1

In Java the observer pattern is implemented with at least one interface (often ending in Listener or Observer). Such interfaces can be placed nested inside the class or be separate, for example:

public class FooService extends RunnableService {
    // Nested interface
    public interface Listener {
        // ...
    }

    private Collection<Listener> listeners;

    // ...
}

// Separate interface
public interface FooServiceListener {
    // ...
}

public class FooService extends RunnableService {
    private Collection<FooServiceListener> listeners

    // ...
}

The name of the nested interface is only one character longer and does not have to be prefixed with the name of the class to avoid simple name conflicts.

Are there other arguments for or against either one of both variants (besides personal preference)?

1

If you embed the interface within the class, you are tightly coupling the interface to an implementation. This pre-supposes that this implementation will be the only one for that interface, which is a bad assumption to make. In fact, with this thinking, why even have the interface in the first place.

Such coupling of the interface to the implementation is example of the entourage anti-pattern in action: using the interface forces you to bring along an implementation with it, even if not needed.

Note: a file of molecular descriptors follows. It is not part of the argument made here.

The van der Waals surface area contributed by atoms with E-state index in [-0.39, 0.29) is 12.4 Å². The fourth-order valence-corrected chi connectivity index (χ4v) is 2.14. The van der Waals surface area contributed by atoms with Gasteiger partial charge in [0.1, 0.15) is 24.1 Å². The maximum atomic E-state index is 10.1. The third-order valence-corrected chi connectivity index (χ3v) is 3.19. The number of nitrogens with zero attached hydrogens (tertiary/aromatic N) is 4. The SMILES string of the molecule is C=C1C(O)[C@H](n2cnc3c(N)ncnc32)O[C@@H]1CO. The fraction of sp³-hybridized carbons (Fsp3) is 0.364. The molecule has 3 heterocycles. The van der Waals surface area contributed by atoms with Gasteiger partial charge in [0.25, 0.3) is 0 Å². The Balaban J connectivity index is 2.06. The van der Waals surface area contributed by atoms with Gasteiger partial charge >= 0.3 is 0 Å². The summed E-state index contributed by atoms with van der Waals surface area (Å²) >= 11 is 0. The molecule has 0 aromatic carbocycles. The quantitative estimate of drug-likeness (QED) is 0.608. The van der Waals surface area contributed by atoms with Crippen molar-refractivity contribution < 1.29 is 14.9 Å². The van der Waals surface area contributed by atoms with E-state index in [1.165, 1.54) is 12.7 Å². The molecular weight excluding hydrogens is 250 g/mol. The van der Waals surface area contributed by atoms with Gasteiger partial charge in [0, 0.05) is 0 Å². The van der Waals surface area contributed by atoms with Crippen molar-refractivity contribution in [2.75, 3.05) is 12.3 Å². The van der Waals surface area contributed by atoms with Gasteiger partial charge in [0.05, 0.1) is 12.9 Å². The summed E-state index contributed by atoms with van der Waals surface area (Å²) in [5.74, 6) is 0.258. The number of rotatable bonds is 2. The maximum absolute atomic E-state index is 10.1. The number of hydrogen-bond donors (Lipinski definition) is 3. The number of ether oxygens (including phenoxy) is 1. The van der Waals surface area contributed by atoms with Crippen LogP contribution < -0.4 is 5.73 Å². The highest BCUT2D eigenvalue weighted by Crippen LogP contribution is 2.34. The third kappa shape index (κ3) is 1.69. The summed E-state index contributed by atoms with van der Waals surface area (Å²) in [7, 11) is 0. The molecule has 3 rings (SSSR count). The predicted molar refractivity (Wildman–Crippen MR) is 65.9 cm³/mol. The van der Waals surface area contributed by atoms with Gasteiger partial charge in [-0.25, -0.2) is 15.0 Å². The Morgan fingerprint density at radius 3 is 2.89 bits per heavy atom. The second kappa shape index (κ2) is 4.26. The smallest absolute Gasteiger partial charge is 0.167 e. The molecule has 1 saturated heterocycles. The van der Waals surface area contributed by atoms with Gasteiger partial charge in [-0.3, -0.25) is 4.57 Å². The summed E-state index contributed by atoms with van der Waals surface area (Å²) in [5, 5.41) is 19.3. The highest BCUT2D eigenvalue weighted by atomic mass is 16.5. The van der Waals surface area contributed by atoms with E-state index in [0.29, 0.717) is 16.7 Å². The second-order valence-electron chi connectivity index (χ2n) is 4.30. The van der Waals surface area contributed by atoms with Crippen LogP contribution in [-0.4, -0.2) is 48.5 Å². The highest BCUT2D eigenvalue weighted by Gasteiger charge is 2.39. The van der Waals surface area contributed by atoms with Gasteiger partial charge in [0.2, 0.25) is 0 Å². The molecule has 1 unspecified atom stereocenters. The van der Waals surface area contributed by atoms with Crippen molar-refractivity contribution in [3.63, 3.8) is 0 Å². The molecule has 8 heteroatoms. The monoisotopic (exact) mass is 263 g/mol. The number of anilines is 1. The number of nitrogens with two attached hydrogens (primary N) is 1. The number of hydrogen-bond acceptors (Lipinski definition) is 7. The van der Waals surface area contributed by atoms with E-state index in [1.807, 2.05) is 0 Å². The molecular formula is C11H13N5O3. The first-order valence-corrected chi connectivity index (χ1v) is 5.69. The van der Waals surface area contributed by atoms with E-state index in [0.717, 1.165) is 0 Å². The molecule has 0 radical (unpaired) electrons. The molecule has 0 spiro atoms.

So the conclusion is: keep the two separate. They are separate entities and should not be coupled.

  • Why do you think the interface is tightly coupled and why should it be separate from the class (e.g. an error listener)? You can also nest multiple interfaces for multiple observable aspects of the class. – user3998276 Nov 4 '15 at 14:04
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    @DavidArno I think you're missing the point of the question. The interface would be declared as a nested class of its consumer, not its implementers. See, for example, many such interfaces in the Android API, eg ListView.OnItemClickListener. – Jules Nov 5 '15 at 0:54

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